Manchester Uncertain: Explaining The United Takeover Process

Inside football's most drawn-out bidding process
13:00, 16 Jul 2023

Manchester United’s takeover process seems to have hit a roadblock. There has been no movement for weeks now. The situation is very much the same as it has been all along. The messaging from incumbent owners the Glazers is that a bid of £6.1 billion should just about do it. Meanwhile, neither participant in the two-horse race has hit that magic number. Ineos chief Sir Jim Ratcliffe and Sheikh Jassim’s Nine Two Foundation are yet to hit that valuation.

The two bids are structured differently. Ratcliffe’s would see the 70-year-old buy only the Glazer’s 69% stake in the club. Jassim’s preference is a full purchase, including the 31% that is spread among various other shareholders.


Ratcliffe’s bid proposes time-sensitive involvement from the Glazers before a full handover in a few years. This is reportedly a play towards Joel and Avram Glazer’s preference to remain involved. The other Glazer siblings, namely Bryan, Darcie, Edward and Kevin, are said to be keen to put this chapter behind them. Jassim’s bid meanwhile would provide a clean break with the contentious American regime.

There are countless other facets involved, not least the human rights record of Qatar and the fact that Ratcliffe owns Nice in Ligue 1. As football club sales go, this one is as complicated as it gets. Frustrations are beginning to spill over on all sides. Those bidding are annoyed by the lack of clarity as doubts creep in over whether the Glazers want to sell at all. Some see the public announcement that the family were seeking “strategic alternatives” to the way the club was run as a way to deflect from the then-ongoing Cristiano Ronaldo drama and to swerve further protests and criticism over their ownership.

There is frustration on the side of the fans most prevalently. Civil war has broken out amongst the fanbase, with battle lines being drawn. Some fans are concerned over Qatar’s human rights record and are alienated about being owned by a royal from a country where homosexuality is illegal. Others are besotted with the idea of gulf riches and the transformative effect they would provide. A section of supporters argue United generate enough revenue that they just need their debt clearing and the club could effectively fund itself. Many simply want the sale which would eradicate the Glazers' rule in the quickest and most effective way. There are many nuances to the debate, even if they sometimes get lost in the echo chamber of social media vitriol.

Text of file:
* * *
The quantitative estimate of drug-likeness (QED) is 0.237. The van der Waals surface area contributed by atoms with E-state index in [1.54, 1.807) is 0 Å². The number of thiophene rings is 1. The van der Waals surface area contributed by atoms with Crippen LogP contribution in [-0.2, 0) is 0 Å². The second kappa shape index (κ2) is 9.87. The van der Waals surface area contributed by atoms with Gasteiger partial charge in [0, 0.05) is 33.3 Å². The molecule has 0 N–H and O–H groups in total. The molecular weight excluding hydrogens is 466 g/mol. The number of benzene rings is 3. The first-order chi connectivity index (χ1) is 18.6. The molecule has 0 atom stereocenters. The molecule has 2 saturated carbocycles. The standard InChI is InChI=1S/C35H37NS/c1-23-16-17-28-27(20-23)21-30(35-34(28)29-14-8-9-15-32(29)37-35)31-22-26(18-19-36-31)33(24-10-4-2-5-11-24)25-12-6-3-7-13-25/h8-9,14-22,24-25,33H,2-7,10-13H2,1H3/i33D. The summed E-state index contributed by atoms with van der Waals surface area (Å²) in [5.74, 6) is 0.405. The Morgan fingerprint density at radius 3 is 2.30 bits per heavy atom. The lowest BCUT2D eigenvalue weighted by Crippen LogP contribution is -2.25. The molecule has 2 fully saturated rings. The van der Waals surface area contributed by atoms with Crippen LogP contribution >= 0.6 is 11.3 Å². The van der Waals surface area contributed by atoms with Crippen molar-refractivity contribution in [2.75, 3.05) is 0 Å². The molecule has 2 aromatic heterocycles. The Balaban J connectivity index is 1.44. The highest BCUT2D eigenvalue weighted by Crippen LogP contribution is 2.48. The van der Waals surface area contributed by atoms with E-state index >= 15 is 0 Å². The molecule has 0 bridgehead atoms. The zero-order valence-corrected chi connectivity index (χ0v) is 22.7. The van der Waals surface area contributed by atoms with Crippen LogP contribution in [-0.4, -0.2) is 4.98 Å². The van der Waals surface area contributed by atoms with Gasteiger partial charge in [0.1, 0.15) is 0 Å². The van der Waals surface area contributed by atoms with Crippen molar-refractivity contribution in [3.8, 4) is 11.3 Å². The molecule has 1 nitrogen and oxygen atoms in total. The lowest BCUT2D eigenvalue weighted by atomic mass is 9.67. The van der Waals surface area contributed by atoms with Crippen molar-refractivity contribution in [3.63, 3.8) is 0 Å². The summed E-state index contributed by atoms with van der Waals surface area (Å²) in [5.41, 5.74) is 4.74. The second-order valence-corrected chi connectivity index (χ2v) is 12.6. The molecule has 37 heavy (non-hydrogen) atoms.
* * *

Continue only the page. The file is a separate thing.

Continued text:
The frustration is surely being keenly felt within the football department too. Manager Erik ten Hag reportedly had West Ham United’s Declan Rice and Tottenham Hotspur’s Harry Kane on his shopping list this summer. Those targets were quickly dismissed as pie-in-the-sky when it became clear the takeover would not be done in a timely manner. 

After a mammoth spend well over £200 million last summer, United have had to cut their cloth accordingly this term. There will be no big cash injection and instead the budget is thought to be between £100m and £120m. A nice problem to have for some teams, but United come into preseason with just one centre forward in the senior squad and without a first-choice goalkeeper.

A deal for Mason Mount from Chelsea has eaten half of that stated budget already while there have been no big-money sales as of yet. Takeover uncertainty is one thing when it’s muddying matters in the boardroom or among the fanbase, but now it is impacting what United can do in the market and, by extension, on the pitch.

This feels like a story that is likely to run and run. We could be deep into the season before we even know if the Glazers are genuinely up for selling. “Strategic alternatives” always felt like a more translucent phrase than “we are selling the club” would have been. Right now it feels like there is some reluctance somewhere along the line. Whether it is a reluctance to accept offers below asking price or a reluctance to sell at all, uncertainty has prevailed thus far. If United come out of this summer without badly-needed reinforcements in key positions, it is reluctance that could cost them dearly. Finish outside the top four and suddenly that £6.1bn valuation starts to look even more lofty.

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